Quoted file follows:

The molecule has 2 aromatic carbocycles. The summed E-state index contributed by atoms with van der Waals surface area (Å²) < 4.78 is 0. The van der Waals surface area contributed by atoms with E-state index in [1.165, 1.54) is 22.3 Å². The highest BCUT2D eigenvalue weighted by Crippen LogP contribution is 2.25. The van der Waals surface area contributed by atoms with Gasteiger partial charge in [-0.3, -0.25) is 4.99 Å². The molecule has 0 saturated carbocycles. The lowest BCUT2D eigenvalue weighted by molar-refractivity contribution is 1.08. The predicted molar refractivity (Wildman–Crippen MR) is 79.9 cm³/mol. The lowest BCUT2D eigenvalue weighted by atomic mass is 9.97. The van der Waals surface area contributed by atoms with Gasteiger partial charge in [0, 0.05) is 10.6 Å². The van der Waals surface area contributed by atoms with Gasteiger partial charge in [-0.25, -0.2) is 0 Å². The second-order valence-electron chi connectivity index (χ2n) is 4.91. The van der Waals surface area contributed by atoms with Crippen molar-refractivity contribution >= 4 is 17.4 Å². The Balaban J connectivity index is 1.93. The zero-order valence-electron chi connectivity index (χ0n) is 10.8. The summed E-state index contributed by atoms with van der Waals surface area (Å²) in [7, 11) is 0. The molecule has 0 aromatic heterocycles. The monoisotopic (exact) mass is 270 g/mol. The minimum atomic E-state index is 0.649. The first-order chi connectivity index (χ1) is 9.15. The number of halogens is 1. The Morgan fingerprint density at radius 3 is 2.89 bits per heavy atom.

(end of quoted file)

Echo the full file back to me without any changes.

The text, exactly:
The molecule has 2 aromatic carbocycles. The summed E-state index contributed by atoms with van der Waals surface area (Å²) < 4.78 is 0. The van der Waals surface area contributed by atoms with E-state index in [1.165, 1.54) is 22.3 Å². The highest BCUT2D eigenvalue weighted by Crippen LogP contribution is 2.25. The van der Waals surface area contributed by atoms with Gasteiger partial charge in [-0.3, -0.25) is 4.99 Å². The molecule has 0 saturated carbocycles. The lowest BCUT2D eigenvalue weighted by molar-refractivity contribution is 1.08. The predicted molar refractivity (Wildman–Crippen MR) is 79.9 cm³/mol. The lowest BCUT2D eigenvalue weighted by atomic mass is 9.97. The van der Waals surface area contributed by atoms with Gasteiger partial charge in [0, 0.05) is 10.6 Å². The van der Waals surface area contributed by atoms with Gasteiger partial charge in [-0.25, -0.2) is 0 Å². The second-order valence-electron chi connectivity index (χ2n) is 4.91. The van der Waals surface area contributed by atoms with Crippen molar-refractivity contribution >= 4 is 17.4 Å². The Balaban J connectivity index is 1.93. The zero-order valence-electron chi connectivity index (χ0n) is 10.8. The summed E-state index contributed by atoms with van der Waals surface area (Å²) in [7, 11) is 0. The molecule has 0 aromatic heterocycles. The monoisotopic (exact) mass is 270 g/mol. The minimum atomic E-state index is 0.649. The first-order chi connectivity index (χ1) is 9.15. The number of halogens is 1. The Morgan fingerprint density at radius 3 is 2.89 bits per heavy atom.